Tuesday, August 03, 2010

Approval voting

Were coming up to primary election time here in Colorado and I am trying to learn about the candidates in "my" official party.

From what I'm told, this is the first year that "my" party is actually having a primary! And we get to vote in two races!

If you haven't guessed by now, yes, I am registered as something other than Democrat or Republican.

"Oh, no!"

How could I do that? I'm just "splitting" the vote, aren't I?

Well, no. I'm also attempting to express my personal convictions.

It fascinates me how distressing "third-party" really is both for those of us who are members as well as for people who are members of one of the two major parties. Dan Sallis, one of the Libertarian candidates in Colorado, has written an article about this issue titled Voting Libertarian is a Wasted Vote–Wrong! It's an interesting article. I don't like some of his language. (A warning for those who are easily offended.) But I think it makes a lot of sense: The candidates you vote for do NOT have to win for your vote to have an impact. When the numbers change, the major parties do take notice.

More interesting to me, however, than Sallis' article is one written by his opponent, Jaimes Brown: Libertarian Gubernatorial Candidate Comments on Tancredo's Entry in the Race.

In case you're not familiar with the name, Tom Tancredo was a five-time US Congressman from Colorado any one time Republican presidential candidate (2008). He made a name for himself a few years ago through his strong and outspoken positions with respect to immigration into the United States.

Brown comments:

As a Libertarian candidate for governor in Colorado, I have watched with amusement and wonder at the hand wringing that Republicans have gone through over the past two weeks with the entry of Tom Tancredo in the governor's race.

Republicans have come out of the woodwork to condemn Tancredo for "splitting the vote", being a "spoiler" or "wasting your vote". As a Libertarian, we are typically painted with those descriptions, whether it is the perceived taking of votes from Republicans or Democrats.
And . . . ?

Brown suggests a solution I have never heard of before. I am intrigued.
Approval voting allows you to vote for multiple candidates. The candidate with the most votes wins. Pretty simple. This method allows you to vote for your favorite candidate, but also vote for the other "lesser of the evils" if you think that you could prevent the worst candidates from winning.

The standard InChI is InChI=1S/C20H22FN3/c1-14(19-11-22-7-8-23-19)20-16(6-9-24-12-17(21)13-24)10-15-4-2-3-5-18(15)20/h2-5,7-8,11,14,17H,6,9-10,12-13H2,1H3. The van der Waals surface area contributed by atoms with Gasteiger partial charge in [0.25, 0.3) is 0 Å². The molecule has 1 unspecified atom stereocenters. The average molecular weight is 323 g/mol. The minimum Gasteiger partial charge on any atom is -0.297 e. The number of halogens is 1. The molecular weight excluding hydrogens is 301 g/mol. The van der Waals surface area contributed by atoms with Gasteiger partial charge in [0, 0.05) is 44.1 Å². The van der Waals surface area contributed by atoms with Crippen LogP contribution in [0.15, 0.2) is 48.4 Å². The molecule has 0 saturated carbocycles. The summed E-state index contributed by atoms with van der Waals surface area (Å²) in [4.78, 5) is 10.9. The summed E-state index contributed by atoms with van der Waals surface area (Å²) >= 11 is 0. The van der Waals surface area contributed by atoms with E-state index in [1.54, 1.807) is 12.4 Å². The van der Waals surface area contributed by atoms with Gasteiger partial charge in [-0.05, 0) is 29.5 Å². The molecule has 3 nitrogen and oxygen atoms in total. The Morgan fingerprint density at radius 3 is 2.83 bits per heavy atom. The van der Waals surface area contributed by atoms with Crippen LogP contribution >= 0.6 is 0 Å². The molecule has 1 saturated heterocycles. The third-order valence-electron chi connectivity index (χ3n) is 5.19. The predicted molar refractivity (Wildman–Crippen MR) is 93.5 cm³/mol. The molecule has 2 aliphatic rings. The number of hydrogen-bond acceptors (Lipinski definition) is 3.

The whole issue of Tancredo in this race would be a moot point for the Republicans, with approval voting. Plurality voting splits the vote of similar ideologies. Approval voting would encourage the nearly 50% of eligible voters who don't bother voting because the two parties do not represent them.
Can something like this work?

A while, here is what Americans for Approval Voting has to say on the subject:
Approval Voting is similar to the plurality system that is generally used in America today except for one twist: Instead of voting for just one candidate per office, Approval Voting allows you the option of voting for any number of candidates for a given office. The candidate who collects the most votes wins.

Approval Voting in effect allows you to vote up or down on every candidate in every race. The election results are therefore most easily expressed as an "Approval Rating" for each candidate.

Approval Voting in public elections has a long history going back to 12th century Venice. Its use has been growing in recent years. Several private member associations have used Approval Voting to elect officers for over 15 years and are pleased with the system. A form of Approval Voting was also used in the Security Council of the United Nations in 1996 to narrow the list of potential candidates for Secretary General.

Approval Voting has been used for municipal ballot propositions in the United States as well as for internal elections of state political parties in Pennsylvania.

Approval Voting is overwhelmingly supported by mathematicians, political scientists and other specialists in the area of elections. While no system is perfect, Approval Voting is the only easy-to-use and simple-to-explain alternative system that can be used with existing election equipment. Fortunately it has marvelous properties that will dramatically improve elections in the United States.

Check out Americans for Approval Voting and Citizens for Approval Voting for more information.
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